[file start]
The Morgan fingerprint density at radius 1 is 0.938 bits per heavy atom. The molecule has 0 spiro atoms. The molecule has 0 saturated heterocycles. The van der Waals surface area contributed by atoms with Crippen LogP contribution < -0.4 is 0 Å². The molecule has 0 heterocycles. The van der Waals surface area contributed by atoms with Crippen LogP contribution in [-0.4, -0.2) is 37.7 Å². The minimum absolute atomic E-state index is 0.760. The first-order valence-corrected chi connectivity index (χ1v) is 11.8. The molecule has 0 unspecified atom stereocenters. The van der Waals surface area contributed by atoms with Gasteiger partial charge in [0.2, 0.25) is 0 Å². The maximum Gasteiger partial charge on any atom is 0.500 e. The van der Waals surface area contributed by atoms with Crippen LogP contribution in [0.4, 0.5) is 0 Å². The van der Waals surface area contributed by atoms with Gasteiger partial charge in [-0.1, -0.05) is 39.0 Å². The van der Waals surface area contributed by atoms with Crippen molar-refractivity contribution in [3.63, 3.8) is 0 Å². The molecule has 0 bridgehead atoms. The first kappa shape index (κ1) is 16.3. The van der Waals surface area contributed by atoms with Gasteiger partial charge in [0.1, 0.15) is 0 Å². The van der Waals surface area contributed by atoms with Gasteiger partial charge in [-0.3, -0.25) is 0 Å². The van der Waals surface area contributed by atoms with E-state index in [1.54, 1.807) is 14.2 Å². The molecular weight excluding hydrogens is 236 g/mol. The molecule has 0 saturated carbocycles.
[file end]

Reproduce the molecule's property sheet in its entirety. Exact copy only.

The Morgan fingerprint density at radius 1 is 0.938 bits per heavy atom. The molecule has 0 spiro atoms. The molecule has 0 saturated heterocycles. The van der Waals surface area contributed by atoms with Crippen LogP contribution < -0.4 is 0 Å². The molecule has 0 heterocycles. The van der Waals surface area contributed by atoms with Crippen LogP contribution in [-0.4, -0.2) is 37.7 Å². The minimum absolute atomic E-state index is 0.760. The first-order valence-corrected chi connectivity index (χ1v) is 11.8. The molecule has 0 unspecified atom stereocenters. The van der Waals surface area contributed by atoms with Gasteiger partial charge in [0.2, 0.25) is 0 Å². The maximum Gasteiger partial charge on any atom is 0.500 e. The van der Waals surface area contributed by atoms with Crippen LogP contribution in [0.4, 0.5) is 0 Å². The van der Waals surface area contributed by atoms with Gasteiger partial charge in [-0.1, -0.05) is 39.0 Å². The van der Waals surface area contributed by atoms with Crippen molar-refractivity contribution in [3.63, 3.8) is 0 Å². The molecule has 0 bridgehead atoms. The first kappa shape index (κ1) is 16.3. The van der Waals surface area contributed by atoms with Gasteiger partial charge in [0.1, 0.15) is 0 Å². The van der Waals surface area contributed by atoms with Gasteiger partial charge in [-0.3, -0.25) is 0 Å². The van der Waals surface area contributed by atoms with E-state index in [1.54, 1.807) is 14.2 Å². The molecular weight excluding hydrogens is 236 g/mol. The molecule has 0 saturated carbocycles.